Parent to Parent: A List For Planning Summer Family Fun Activities
Hard as it is for me to imagine, there are parents out there that are dreading the end of the school year. I share their belief that a houseful of kids with nothing but free time is a recipe for disaster. Throw in a busy parent’s work schedule, and you have supervision issues, particularly with the pre-teen set who think they’re too old for day care or babysitters.
You need a plan. And not just a “who’s watching the kids” plan, but a “what are they doing all summer” plan. I’m not saying you should plan their every waking moment, but neither should you leave them to sit in front of the TV or video games all day, every day. Now’s the time, while they’re still in school, for you to make your lists.
1. The I’m Bored list. This should be a list of chores that can be done quickly and easily. To be used whenever one utters that awful phrase. Oh, and Mom or Dad picks out the choicest ones for multiple offenses. You want to motivate them to pick from the next list on their own. You also want your bathroom cleaned for you, don’t you?
2. The Before I’m Bored list. This will be a list of simple activities that they can initiate on their own, either inside or preferably outside. Be specific, things like hopscotch, relay race, water balloon war, etc. Do not put “Read a Book” on this list. (That’s a whole list unto itself).
3. The What We’re Reading list. This list does not have to include anything on the school’s suggested summer reading list. It can, but it may be better if it doesn’t. You know your children best, so include what they may actually WANT to read, not what you or their teachers want them to read. If they are avid comic book readers, make sure to include some of the latest crop of graphic novels. Make sure you put some selections for yourself on the list, and check them off as you read them. Then have a goal at the bottom for the entire family to achieve together, and maybe a reward like a family pizza/arcade night for motivation. Leave room to add more, and post prominently. Making it look like a family activity instead of the school reading list = way more fun.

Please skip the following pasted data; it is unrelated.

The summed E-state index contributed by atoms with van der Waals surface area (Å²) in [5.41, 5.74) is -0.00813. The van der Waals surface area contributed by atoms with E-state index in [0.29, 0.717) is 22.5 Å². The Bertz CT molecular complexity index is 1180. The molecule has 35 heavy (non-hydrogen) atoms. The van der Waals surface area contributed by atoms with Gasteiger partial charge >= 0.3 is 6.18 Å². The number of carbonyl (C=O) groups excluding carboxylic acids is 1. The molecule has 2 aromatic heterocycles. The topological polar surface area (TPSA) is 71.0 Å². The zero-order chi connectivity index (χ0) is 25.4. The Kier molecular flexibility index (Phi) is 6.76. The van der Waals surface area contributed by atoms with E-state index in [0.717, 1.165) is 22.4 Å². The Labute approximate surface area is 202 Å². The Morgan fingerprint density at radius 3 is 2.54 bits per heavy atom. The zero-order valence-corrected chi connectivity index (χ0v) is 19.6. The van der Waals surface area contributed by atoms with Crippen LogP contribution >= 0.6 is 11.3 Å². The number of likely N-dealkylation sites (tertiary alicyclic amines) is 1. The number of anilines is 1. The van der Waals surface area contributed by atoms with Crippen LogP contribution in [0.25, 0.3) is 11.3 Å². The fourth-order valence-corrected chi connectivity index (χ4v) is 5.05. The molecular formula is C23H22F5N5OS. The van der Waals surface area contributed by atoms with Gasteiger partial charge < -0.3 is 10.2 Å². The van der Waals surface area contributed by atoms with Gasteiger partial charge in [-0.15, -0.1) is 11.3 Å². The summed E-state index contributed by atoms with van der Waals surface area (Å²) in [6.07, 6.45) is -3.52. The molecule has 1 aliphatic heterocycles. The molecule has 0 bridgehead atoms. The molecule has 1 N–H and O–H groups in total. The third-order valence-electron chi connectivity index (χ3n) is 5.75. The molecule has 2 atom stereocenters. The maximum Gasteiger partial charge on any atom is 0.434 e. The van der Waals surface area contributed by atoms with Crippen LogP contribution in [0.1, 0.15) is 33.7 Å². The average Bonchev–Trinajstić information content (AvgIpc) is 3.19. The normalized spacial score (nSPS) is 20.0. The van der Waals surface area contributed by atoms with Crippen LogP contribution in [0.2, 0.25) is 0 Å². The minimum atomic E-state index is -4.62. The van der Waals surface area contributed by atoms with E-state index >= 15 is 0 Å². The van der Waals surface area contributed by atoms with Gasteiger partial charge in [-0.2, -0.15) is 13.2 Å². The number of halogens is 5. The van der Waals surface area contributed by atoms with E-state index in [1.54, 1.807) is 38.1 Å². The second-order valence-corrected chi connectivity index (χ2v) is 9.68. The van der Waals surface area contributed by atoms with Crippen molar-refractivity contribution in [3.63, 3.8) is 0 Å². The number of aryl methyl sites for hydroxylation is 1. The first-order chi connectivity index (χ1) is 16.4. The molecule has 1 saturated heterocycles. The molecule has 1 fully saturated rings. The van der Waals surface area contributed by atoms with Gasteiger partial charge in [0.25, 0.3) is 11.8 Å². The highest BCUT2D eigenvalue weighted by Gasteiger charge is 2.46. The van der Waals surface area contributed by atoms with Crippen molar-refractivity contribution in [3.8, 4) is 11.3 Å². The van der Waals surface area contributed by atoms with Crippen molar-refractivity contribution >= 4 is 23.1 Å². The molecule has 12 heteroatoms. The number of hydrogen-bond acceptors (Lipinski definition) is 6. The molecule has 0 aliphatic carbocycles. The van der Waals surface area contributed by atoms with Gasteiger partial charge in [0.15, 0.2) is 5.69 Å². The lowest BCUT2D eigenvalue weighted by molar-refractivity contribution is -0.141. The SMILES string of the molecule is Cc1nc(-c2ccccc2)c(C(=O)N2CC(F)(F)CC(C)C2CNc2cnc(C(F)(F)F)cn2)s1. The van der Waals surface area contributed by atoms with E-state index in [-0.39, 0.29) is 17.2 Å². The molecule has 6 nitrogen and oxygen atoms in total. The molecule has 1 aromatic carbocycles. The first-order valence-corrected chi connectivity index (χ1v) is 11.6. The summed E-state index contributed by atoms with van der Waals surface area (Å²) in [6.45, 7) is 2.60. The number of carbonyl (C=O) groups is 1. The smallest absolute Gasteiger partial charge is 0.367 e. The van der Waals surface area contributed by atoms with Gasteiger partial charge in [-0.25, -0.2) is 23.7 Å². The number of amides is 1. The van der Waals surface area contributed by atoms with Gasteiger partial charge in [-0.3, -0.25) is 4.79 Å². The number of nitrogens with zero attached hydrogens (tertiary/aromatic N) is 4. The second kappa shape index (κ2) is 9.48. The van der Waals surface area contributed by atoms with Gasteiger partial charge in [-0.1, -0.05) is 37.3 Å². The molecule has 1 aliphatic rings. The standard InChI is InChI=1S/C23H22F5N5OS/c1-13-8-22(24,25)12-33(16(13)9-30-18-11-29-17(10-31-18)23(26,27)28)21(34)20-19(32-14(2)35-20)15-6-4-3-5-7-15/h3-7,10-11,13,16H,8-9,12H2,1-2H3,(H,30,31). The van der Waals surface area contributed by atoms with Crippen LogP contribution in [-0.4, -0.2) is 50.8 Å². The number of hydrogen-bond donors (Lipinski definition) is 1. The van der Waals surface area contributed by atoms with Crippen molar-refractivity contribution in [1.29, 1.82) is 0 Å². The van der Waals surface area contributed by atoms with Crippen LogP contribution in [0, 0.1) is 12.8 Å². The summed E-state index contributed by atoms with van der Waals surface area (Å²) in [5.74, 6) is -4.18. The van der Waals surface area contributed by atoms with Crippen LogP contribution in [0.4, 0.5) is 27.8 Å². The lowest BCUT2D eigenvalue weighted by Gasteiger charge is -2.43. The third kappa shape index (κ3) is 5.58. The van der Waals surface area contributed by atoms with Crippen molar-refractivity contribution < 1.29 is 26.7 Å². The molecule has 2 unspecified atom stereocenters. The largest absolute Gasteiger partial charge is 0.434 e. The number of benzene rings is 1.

4. Summer Holidays list. Mark on the family calendar certain days as holidays. Make up your own, making them silly (Backwards Day), or fun (Carnival Day), or a special day-trip (Zoo Day or Beach Day). You can make them family only, or invite the entire neighborhood to your homemade Watermelon Fest. Have the kids work on preparations for days in advance, and they may never get to the Before I’m Bored list.
With little more than basic guidelines or ideas, your kids can dream up the best summer vacation ever. And you won’t have to send them away to camp for the whole summer. You can enjoy having them around this summer, and maybe even dread the start of the school year next fall! Have a great summer vacation!
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